Mass Shooting in Buffalo
A gunman embracing a white supremacist ideology opened fire yesterday afternoon at a supermarket in a predominantly Black neighborhood of Buffalo, killing 10 people and wounding three more. The mass shooting was the deadliest in the United States this year and among a spate of racist attacks in recent years.
The suspect, Payton S. Gendron, 18, had driven more than 200 miles to stage the attack, and he livestreamed it as he fired at shoppers and store employees. He was arrested at the store and pleaded not guilty in a brief court appearance.
Around the same time, a manifesto attributed to him appeared online, repeatedly invoking the racist idea that white Americans were at risk of being replaced by people of color. The view is known as “replacement theory” and was once linked to the far-right fringe, but it has become increasingly mainstream.
Among the victims were a security guard and an 86-year-old mother of four who had stopped at the store on her way home from visiting her husband at the nursing home where he lives.
How the shooting unfolded
Around 2:30 p.m., as shoppers filled the Tops supermarket, the suspect arrived wearing body armor, tactical gear and a helmet with a video camera attached. He carried an assault rifle with an anti-Black slur written on the barrel and began firing in the parking lot. Three victims were killed outside, and one was wounded.
Then the suspect went inside the store to continue his attack, briefly exchanging fire with the security guard before killing him. He went on to stalk victims throughout the store; “bodies were everywhere,” one witness said.
Shonnell Harris, a store manager, told The Buffalo News that she heard an estimated 70 shots and ran through the Tops, repeatedly falling down before escaping out back.
The gunman eventually returned to the front of the store. By then, the police had arrived, and he briefly put a gun to his neck before he began removing tactical gear as a form of surrender and the police tackled him.
Of the 13 people who were shot, 11 were Black and two were white. Four worked at the Tops grocery. Few have been publicly identified.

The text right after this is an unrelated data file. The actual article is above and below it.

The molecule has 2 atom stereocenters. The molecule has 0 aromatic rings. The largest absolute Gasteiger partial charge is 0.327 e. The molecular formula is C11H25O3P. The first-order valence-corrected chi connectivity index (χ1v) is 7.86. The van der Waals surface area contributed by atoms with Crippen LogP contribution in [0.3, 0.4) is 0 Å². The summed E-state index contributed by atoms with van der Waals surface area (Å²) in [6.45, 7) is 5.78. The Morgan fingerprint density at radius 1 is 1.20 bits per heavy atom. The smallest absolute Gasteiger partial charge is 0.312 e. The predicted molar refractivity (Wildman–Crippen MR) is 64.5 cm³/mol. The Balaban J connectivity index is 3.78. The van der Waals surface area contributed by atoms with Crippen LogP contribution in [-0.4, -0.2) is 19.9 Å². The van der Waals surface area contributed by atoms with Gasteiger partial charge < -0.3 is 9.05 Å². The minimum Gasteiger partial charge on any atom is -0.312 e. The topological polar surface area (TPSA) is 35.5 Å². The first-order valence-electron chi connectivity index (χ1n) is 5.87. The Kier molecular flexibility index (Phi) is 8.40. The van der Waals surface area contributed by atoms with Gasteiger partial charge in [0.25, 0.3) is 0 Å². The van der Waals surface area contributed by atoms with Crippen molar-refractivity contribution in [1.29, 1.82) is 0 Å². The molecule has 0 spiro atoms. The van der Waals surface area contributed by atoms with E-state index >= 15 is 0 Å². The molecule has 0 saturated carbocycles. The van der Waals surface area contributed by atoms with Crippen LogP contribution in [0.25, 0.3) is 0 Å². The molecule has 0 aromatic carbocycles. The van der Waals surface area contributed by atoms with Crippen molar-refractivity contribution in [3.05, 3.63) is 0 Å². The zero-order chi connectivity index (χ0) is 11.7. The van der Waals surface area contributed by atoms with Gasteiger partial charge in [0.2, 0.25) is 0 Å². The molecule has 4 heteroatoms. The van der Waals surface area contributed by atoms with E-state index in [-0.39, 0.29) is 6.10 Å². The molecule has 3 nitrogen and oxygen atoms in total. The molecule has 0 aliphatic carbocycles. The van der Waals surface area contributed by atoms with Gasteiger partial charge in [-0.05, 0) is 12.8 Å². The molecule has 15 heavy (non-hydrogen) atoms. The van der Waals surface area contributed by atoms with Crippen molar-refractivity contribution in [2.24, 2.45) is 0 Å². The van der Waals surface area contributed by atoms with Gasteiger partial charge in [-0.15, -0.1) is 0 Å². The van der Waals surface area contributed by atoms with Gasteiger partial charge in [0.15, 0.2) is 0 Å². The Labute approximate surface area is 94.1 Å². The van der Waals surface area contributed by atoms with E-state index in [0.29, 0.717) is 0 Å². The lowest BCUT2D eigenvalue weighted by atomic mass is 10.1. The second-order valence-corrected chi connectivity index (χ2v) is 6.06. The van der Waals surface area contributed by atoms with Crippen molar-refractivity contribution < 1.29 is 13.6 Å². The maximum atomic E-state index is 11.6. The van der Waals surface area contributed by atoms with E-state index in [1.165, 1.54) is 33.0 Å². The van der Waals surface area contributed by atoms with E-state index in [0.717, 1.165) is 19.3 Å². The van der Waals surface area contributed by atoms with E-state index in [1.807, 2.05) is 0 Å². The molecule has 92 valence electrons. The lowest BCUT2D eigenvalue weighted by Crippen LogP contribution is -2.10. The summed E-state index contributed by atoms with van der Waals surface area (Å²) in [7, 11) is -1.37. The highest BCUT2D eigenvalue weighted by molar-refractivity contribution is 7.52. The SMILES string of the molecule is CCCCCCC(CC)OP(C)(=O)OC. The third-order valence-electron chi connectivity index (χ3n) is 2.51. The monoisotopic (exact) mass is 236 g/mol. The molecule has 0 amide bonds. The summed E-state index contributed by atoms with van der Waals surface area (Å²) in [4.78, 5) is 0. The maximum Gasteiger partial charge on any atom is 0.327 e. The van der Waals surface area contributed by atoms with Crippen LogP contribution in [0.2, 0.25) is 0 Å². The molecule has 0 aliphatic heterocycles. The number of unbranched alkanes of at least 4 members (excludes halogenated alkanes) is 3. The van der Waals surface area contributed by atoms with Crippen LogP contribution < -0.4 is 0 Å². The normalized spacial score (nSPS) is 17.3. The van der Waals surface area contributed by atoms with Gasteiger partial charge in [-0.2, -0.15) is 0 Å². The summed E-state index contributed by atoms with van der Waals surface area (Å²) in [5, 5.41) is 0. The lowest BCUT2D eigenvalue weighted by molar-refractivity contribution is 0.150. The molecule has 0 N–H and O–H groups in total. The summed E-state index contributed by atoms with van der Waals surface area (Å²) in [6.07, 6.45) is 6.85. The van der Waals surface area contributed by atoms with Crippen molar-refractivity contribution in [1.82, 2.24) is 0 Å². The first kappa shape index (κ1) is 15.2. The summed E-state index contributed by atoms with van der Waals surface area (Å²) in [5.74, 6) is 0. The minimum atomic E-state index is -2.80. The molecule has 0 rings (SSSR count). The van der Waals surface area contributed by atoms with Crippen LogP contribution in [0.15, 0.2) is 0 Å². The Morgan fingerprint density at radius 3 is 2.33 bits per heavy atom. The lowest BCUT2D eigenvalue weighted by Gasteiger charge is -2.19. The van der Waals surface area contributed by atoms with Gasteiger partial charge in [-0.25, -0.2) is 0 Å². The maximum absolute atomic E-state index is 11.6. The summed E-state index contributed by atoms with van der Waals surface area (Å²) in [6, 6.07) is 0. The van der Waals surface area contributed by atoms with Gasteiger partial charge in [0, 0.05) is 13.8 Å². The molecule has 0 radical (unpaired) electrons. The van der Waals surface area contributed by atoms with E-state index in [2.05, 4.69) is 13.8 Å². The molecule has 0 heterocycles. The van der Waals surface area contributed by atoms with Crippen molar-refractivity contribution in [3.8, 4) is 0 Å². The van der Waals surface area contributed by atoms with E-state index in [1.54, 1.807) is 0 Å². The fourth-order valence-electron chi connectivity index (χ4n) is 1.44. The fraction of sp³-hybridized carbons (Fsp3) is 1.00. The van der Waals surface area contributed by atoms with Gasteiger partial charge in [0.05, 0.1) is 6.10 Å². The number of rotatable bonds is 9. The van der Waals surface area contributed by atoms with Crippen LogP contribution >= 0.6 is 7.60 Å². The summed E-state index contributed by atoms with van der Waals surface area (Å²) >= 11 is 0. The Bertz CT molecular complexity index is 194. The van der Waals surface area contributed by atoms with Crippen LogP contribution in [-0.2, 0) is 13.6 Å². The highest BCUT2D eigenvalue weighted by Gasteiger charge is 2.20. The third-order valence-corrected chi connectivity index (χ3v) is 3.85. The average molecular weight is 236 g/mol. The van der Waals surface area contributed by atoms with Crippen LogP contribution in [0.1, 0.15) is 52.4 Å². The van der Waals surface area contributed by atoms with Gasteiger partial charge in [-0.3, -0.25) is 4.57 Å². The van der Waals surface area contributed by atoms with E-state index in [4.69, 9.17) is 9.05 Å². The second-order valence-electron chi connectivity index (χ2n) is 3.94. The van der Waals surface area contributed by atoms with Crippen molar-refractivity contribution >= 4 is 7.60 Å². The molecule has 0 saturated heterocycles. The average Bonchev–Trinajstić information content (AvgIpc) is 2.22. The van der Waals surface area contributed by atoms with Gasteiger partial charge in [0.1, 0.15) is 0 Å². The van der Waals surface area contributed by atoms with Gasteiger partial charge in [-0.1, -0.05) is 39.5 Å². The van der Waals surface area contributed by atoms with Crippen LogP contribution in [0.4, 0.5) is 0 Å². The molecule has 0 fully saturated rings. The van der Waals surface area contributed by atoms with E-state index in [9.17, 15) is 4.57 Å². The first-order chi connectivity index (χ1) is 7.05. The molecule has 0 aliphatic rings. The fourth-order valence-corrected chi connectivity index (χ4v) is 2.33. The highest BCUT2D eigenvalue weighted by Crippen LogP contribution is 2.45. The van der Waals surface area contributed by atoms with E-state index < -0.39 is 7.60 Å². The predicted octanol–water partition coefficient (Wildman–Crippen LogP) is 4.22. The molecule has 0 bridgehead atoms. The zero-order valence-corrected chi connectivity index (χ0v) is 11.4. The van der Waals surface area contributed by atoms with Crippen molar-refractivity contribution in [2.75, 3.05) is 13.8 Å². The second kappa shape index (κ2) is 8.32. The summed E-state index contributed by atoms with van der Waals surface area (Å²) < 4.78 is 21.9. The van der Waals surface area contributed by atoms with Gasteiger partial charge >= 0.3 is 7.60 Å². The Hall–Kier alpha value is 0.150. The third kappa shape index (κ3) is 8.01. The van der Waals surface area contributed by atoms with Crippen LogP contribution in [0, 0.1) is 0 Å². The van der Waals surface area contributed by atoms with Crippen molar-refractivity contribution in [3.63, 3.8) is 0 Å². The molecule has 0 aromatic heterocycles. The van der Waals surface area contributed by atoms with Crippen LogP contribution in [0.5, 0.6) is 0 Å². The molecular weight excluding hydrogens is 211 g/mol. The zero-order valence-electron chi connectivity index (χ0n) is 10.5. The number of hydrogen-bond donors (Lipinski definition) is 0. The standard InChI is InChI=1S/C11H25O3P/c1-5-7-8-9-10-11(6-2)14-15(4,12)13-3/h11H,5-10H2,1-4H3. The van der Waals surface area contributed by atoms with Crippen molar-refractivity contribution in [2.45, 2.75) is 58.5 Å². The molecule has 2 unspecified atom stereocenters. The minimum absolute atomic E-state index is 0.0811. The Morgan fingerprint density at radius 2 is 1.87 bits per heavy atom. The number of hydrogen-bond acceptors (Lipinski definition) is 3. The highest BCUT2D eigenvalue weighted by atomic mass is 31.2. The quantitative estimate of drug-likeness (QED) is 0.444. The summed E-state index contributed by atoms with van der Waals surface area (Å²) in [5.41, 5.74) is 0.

The security guard who was killed was a former police officer — “a hero in our eyes,” said Joseph A. Gramaglia, the Buffalo police commissioner.
Ruth Whitfield, 86, was a mother of four and “a mother to the motherless,” her son told The News. Her husband had moved into a nursing home years ago and she still visited every day. She had just visited him when she stopped at Tops to get something to eat, WGRZ reported.
The attack appeared to be inspired by earlier mass shootings motivated by racial hatred, including a 2019 mosque shooting in New Zealand and a massacre at a Texas Walmart that same year, according to the manifesto.
In chilling detail, the document outlined a plan to kill as many Black people as possible, including the type of gun to use, a timeline, a specific parking spot and where to eat ahead of time.
Gendron wrote that he chose the area of the supermarket because it was home to the largest percentage of Black residents near his home in New York’s largely white Southern Tier. The police had surrounded his home outside Binghamton, N.Y., overnight.
“It was a straight up racially motivated hate crime,” said John Garcia, the local sheriff.
Federal law enforcement officials said they were investigating the shooting as a hate crime. The next court proceeding was set for Thursday.
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